In Detail: Gerard Butler ““ a man whom I approach with a sense of curiosity and trepidation ““ is widely revered. Whether it’s his ultra-manly stubble and growl, or his Spartan roar, he seems to have acquired a large fan club. And to be honest, he did his best here. He was working with a script bereft of talent, in this case. Even Michael C. Hall, whose acting I very much do admire, struggled manfully.
Gamer is marketed as a grizzly action movie with a smattering of moral education and emotional heart-strings. Perhaps, if it had succeeded in finding the right blend of the aforementioned, it would have been passable.
However, it doesn’t. It doesn’t know what it wants to be. You can actually feel shift half-way through the movie, as it abandons the majori ty of the characters it lays down in the opening half hour. The media woman and her entourage, even Castle, fade into insignificance as the movie decides to abandon the moral core it was building, becoming instead a Cat and Mouse hunt between Gerard Butler’s Kable, and Terry Crew’s Hackman.
To give it credit, the action scenes are excellently filmed. Fast paced, full of blood and guts, it is impressively well shot. Additionally, the artistic direction for Castle’s Society virtual world is well expressed on screen. The use of colour, action and set stand out in contrast to the bleak, urban war zones of the Slavers environment. Additionally, the future technology is realistically expressed ““ the Air Gesture system used by the future personal computers highly reminiscent of the direction in which Apple is moving with their Mac interfaces.
There is little else to praise, however. The script fails absolutely in establishing what would have saved the movie from historical obscurity: an emotional message. Butler’s performance is not bad, and not unconvincing at all, but the script lacks the depth needed to properly establish the relationship with his wife and daughter. Yes, it initially uses flashbacks to intrigue us, but it fails to develop that backstory at all as the movie progresses. Instead, we’re left with Butler and his wife, who does little but look emotional. I can’t recall a single one of her lines, in truth.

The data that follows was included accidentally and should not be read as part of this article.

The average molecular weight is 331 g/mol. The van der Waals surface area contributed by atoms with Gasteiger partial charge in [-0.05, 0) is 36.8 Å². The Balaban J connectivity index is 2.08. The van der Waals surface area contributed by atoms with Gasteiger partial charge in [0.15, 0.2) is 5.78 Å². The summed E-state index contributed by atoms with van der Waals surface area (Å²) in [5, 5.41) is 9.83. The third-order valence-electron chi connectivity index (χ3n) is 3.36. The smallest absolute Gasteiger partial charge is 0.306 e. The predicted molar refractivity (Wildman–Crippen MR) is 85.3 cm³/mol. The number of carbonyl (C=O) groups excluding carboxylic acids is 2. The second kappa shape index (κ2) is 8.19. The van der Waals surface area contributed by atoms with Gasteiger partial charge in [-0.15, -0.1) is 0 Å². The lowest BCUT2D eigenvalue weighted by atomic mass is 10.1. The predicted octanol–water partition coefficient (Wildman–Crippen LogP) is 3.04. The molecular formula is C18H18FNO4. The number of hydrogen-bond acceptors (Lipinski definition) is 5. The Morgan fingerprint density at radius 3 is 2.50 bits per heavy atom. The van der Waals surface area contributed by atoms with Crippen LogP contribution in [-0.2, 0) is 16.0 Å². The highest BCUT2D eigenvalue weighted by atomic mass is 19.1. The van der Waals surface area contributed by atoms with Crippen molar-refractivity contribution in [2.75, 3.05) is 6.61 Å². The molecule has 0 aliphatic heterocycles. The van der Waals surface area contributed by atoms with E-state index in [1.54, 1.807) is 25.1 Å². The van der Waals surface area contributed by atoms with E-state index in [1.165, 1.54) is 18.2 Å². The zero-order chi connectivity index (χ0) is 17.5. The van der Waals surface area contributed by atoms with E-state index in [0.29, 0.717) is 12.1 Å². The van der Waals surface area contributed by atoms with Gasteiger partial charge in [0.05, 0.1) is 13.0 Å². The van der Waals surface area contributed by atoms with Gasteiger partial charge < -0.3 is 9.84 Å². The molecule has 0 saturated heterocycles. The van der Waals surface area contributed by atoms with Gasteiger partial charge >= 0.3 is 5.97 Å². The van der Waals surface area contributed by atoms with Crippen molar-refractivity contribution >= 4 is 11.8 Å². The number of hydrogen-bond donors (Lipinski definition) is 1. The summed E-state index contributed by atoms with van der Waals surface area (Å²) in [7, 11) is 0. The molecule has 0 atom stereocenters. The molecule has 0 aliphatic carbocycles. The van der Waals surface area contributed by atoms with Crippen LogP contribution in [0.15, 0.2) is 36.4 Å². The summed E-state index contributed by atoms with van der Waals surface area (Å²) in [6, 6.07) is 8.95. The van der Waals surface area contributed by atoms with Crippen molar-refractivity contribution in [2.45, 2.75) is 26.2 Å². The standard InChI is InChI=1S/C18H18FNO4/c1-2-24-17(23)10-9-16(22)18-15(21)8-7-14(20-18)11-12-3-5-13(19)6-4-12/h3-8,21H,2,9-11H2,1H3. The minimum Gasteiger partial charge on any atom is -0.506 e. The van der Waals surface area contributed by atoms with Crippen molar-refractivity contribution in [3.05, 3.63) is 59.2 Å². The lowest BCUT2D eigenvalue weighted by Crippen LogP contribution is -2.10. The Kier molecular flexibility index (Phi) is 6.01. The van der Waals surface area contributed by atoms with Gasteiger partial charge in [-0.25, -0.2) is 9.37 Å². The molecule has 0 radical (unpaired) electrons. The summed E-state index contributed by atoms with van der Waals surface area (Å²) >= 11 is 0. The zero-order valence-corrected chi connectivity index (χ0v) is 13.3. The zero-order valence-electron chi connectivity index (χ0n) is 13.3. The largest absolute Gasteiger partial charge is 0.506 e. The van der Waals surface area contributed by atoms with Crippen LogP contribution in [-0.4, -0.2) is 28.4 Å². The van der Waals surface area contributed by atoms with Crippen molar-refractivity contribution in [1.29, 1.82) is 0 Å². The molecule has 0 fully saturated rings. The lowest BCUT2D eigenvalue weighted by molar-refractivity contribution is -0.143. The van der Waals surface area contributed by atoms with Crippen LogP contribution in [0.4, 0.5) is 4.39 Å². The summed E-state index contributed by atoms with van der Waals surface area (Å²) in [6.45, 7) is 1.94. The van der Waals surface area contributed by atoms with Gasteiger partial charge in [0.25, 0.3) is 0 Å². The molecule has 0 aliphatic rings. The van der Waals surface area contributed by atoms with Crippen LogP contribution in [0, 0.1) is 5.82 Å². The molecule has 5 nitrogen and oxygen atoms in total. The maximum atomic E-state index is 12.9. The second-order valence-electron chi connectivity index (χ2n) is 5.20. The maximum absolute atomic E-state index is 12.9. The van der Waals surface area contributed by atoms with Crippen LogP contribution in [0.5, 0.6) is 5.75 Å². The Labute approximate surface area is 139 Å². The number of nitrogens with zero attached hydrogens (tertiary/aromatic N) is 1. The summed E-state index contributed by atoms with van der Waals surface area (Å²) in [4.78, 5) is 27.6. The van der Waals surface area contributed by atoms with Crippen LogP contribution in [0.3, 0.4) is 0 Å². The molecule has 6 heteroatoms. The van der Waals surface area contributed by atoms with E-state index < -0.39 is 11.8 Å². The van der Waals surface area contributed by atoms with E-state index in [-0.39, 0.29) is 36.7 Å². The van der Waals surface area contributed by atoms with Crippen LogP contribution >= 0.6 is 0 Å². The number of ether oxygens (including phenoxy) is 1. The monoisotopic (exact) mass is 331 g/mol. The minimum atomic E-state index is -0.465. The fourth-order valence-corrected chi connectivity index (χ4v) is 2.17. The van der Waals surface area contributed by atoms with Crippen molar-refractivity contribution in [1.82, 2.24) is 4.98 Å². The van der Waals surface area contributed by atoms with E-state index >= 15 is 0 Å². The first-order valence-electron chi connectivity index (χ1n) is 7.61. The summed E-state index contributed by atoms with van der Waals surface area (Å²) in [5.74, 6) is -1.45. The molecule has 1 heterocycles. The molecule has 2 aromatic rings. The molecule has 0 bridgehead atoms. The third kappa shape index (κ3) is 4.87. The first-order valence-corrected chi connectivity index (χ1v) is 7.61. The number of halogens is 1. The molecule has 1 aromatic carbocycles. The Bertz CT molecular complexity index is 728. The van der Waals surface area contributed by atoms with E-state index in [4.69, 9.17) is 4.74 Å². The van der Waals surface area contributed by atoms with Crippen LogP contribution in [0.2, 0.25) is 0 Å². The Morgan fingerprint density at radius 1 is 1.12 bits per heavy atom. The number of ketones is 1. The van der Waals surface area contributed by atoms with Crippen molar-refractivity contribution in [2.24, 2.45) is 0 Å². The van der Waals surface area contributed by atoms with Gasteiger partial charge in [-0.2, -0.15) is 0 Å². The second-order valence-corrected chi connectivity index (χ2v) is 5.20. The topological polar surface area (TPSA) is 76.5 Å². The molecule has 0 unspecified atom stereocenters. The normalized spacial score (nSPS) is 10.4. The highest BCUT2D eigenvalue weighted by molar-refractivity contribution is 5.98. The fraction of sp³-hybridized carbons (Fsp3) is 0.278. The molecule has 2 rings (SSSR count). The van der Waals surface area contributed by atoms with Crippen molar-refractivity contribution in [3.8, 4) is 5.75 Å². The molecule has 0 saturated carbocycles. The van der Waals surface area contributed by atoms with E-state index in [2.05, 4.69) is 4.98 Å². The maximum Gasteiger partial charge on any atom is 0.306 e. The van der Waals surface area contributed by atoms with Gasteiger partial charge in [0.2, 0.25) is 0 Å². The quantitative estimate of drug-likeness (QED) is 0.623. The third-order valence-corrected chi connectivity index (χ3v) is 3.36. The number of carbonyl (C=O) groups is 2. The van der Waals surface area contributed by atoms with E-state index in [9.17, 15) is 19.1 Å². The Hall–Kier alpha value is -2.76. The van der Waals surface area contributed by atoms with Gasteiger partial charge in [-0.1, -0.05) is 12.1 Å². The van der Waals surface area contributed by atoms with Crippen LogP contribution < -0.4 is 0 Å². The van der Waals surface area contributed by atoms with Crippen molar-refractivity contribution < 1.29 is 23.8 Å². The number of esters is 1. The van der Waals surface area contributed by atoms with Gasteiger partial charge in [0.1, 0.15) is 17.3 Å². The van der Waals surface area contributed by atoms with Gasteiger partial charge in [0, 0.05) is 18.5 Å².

The movie is supposed to challenge commericalization of violence, and the accompanying desensitization of those who engage with it as a form of entertainment. The irony, of course, is that the movie itself both commercializes violence and uses it as a form of entertainment. It’s also gloriously good at desensitizing it. With faceless heads exploding left right and centre, there’s no sense that these people are real human beings: something the first twenty minutes attempts to establish. Any good work done here is quickly undone during the second and third Slaver matches. Even John Leguizamo’s character, with whom Butler shares a few conversations with, dies in a supposedly poignant manner. The truth is, there was no emotion felt with his death. Why? Because the dialogue between Kable and Freak was so inherently bland that it failed to establish any real sense of camaraderie or friendship. Instead, we feel confused by Kable’s apparent sense of loss as Freak is riddled with holes. After all, he didn’t seem overly interested in Freak when he was alive.
Additionally, the gratuitous use of female nudity didn’t really add very much to the movie. It didn’t strike me as an attempt to highlight the increased sexual nature of future society, but rather an attempt to market it more easily to its key demographic: young men. But most young men at my cinema seemed to walk away disappointed.
It frightens me somewhat that a script of this quality can be given a reported $50,000,000 budget. Who checks these things?
On the bright side, it is a very short film.
P.S. To the fellow in the back row who managed to pull his date, I advise he seeks medical assistance for her. Any woman who finds herself romantically affected by a movie where exploding limbs hit the camera and people are stabbed, shot, licked, pillaged and taken sexual advantage of by a fat young pervert, really needs to take a long hard look at themselves.